The Green Finance Institute (GFI) and the Greater Manchester Combined Authority (GMCA) are collaborating to trial and scale innovative financing solutions for home energy efficiency improvements. Housing Industry Leaders investigates how the collaboration will help cut fuel bills.
Thousands of people across Greater Manchester are set to receive support to make their homes more energy efficient and see their fuel bills cut, GMCA has said. Homeowners and landlords will be funded to pay for better insulation and low carbon heating.
GMCA is aiming to upgrade 60,000 homes in the area per year, with the homes being supported using a mix of public and private sector finance.
Ensuring that homes become more energy efficient is essential following the news that the cost of a dual-fuel bill for a UK home is set to rise to at least £2,800 this winter. This increase comes on top of a 54 per cent increase already implemented this spring.
Greater Manchester Must Become Greener
Proceeds raised from the launch of a green bond from GMCA will go towards projects that train retrofit professionals and deliver retrofitting schemes in social housing and other energy-inefficient homes. The council put money towards the bonds but also enables businesses and individuals to invest.
Cllr Martyn Cox, the Council’s lead for green city-region and waste said “A key part of this is lessening how reliant our homes are on high carbon fuel and making them more energy efficient. However, it’s crucial that as we become greener, we become fairer, so people are not left behind.”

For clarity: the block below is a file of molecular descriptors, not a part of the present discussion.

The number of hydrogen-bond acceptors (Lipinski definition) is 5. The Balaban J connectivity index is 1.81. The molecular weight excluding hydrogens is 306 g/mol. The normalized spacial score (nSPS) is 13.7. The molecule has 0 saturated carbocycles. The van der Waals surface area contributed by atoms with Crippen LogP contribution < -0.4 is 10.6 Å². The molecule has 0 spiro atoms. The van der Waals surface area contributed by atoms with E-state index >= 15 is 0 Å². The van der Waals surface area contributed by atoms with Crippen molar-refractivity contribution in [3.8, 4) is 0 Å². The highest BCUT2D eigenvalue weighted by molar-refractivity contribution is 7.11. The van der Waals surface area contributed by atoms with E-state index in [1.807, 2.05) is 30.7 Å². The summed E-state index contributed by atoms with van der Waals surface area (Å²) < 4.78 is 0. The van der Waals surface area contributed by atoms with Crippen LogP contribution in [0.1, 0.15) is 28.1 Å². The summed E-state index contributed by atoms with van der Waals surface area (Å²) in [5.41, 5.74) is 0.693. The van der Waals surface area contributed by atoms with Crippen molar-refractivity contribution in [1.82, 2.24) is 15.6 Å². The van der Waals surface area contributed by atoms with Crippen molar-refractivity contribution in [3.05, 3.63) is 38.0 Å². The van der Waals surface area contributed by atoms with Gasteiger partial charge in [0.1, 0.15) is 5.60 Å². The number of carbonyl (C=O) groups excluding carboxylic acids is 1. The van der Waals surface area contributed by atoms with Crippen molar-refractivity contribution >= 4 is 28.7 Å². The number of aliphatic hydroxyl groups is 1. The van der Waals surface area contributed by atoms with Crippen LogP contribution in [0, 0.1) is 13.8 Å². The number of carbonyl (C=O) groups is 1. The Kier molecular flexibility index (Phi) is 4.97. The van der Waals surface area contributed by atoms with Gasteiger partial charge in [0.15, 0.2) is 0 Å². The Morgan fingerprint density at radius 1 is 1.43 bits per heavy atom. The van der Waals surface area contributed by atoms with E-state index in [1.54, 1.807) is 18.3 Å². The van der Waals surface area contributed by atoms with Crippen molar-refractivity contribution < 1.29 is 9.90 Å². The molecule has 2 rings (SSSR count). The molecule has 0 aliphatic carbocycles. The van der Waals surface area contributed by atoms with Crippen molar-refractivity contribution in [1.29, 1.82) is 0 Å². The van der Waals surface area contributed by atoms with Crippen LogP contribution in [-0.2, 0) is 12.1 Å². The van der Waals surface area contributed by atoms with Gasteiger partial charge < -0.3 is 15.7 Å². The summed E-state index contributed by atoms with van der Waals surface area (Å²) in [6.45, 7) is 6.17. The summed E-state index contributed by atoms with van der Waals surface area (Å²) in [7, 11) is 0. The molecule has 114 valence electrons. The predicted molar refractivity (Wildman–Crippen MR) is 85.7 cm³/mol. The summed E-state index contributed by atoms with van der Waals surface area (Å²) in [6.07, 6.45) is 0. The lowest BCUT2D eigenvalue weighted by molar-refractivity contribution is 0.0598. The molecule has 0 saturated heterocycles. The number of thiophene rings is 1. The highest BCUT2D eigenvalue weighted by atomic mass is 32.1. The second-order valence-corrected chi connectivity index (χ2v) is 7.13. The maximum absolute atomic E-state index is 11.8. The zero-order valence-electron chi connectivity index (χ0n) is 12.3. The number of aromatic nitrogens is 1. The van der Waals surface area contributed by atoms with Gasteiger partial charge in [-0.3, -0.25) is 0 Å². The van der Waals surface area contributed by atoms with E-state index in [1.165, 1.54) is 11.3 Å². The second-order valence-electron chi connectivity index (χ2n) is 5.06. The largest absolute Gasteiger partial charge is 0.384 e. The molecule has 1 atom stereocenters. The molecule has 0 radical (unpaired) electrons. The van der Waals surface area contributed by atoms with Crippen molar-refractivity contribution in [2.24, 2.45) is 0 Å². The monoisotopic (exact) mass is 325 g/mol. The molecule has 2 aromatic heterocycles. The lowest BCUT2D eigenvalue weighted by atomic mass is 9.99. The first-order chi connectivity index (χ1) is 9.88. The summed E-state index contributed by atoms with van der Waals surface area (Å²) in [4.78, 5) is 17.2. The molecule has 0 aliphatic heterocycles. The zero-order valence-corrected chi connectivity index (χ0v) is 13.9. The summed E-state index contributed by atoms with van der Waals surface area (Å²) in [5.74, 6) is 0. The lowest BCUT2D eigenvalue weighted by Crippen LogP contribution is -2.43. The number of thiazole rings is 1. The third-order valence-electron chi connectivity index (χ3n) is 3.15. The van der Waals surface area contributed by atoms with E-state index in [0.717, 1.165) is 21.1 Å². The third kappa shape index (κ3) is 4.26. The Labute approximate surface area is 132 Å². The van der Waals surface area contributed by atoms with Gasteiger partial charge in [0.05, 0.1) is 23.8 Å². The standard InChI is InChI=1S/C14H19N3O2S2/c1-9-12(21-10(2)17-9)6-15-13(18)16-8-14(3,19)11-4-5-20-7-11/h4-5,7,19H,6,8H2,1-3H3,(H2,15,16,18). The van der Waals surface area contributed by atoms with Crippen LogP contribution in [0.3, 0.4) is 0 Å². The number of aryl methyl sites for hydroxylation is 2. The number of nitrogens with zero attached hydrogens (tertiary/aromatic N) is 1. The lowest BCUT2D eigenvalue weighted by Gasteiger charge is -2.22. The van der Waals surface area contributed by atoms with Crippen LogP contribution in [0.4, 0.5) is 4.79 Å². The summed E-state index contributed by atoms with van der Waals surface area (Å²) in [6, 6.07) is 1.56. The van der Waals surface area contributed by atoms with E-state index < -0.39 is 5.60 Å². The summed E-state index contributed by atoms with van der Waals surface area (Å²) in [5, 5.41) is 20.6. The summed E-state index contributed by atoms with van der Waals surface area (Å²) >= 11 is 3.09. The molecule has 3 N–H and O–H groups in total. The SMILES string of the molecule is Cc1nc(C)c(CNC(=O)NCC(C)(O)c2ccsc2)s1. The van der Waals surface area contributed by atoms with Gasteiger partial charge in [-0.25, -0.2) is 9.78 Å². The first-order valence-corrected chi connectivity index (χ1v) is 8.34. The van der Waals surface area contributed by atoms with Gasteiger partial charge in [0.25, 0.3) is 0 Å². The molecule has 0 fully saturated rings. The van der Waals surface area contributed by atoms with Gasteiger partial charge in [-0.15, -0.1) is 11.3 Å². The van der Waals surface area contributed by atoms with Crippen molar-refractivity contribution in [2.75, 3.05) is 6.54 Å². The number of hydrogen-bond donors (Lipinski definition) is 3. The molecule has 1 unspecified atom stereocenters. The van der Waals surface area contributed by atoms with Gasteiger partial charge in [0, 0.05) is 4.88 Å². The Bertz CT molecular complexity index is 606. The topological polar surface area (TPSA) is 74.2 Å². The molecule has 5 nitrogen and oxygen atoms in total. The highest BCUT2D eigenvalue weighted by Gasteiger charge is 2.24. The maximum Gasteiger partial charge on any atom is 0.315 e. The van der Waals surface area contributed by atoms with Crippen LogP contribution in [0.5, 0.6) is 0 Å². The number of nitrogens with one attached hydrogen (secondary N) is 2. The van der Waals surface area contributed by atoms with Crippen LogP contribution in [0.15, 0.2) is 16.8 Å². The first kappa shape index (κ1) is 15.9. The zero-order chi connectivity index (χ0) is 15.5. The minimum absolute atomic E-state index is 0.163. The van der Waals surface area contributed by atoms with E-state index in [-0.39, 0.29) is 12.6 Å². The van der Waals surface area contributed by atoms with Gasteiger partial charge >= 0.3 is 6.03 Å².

That means making sure people are less reliant on carbon-intensive energy at home, whilst reducing their energy bills.
Other interventions that are set to be made include the introduction of green mortgages and rental agreements. The GFI and the council will collaborate with landlords, lenders and mortgage intermediaries to design and implement the contracts.
Green mortgages and rental agreements help to provide an incentive for the buyer or landlord to renovate buildings by offering lower interest rates and/or access to a larger loan amount.
Retrofitting Can Bring Down Installation Costs
Introducing a new structure through which groups of homes interested in retrofitting can be ‘aggregated’, the partnership will benefit those who may not own their property outright, or don’t wish to have a green mortgage or rental agreement.
Carrying out retrofitting on multiple properties at the same time is believed by the partnership to bring down installation costs.
The Scheme Will Help Greater Manchester Become Carbon Neutral
The partnership between GMCA and GFI aims to test what it claims is the UK’s first property-linked finance scheme in which property owners can sign up for support to pay for energy efficiency projects. The money is then repaid through the property tax bill.
Repayment obligations typically pass to the new owner if the property is sold, and this has proven successful for commercial buildings in the US.
Allowing residents to invest in the net zero agenda, the initiative would provide funding for council decarbonisation projects and energy efficiency measures and boost the development of green mortgages.
Programme Director for GMCA’s built environment programme, Emma Harvey, said: “Local Authorities have a deep understanding of their residents’ needs and increasingly recognise the opportunities to work with the private finance sector to deliver access to finance for their citizens.”
We are excited to collaborate with GMCA and the market to pilot a portfolio of innovative financial solutions the GFI has been developing since its inception in 2019, demonstrating a new model for local authorities across the UK.
Helping to enable Greater Manchester to become carbon neutral by 2038, the scheme is part of GMCA’s retrofitting strategy to improve homes and buildings.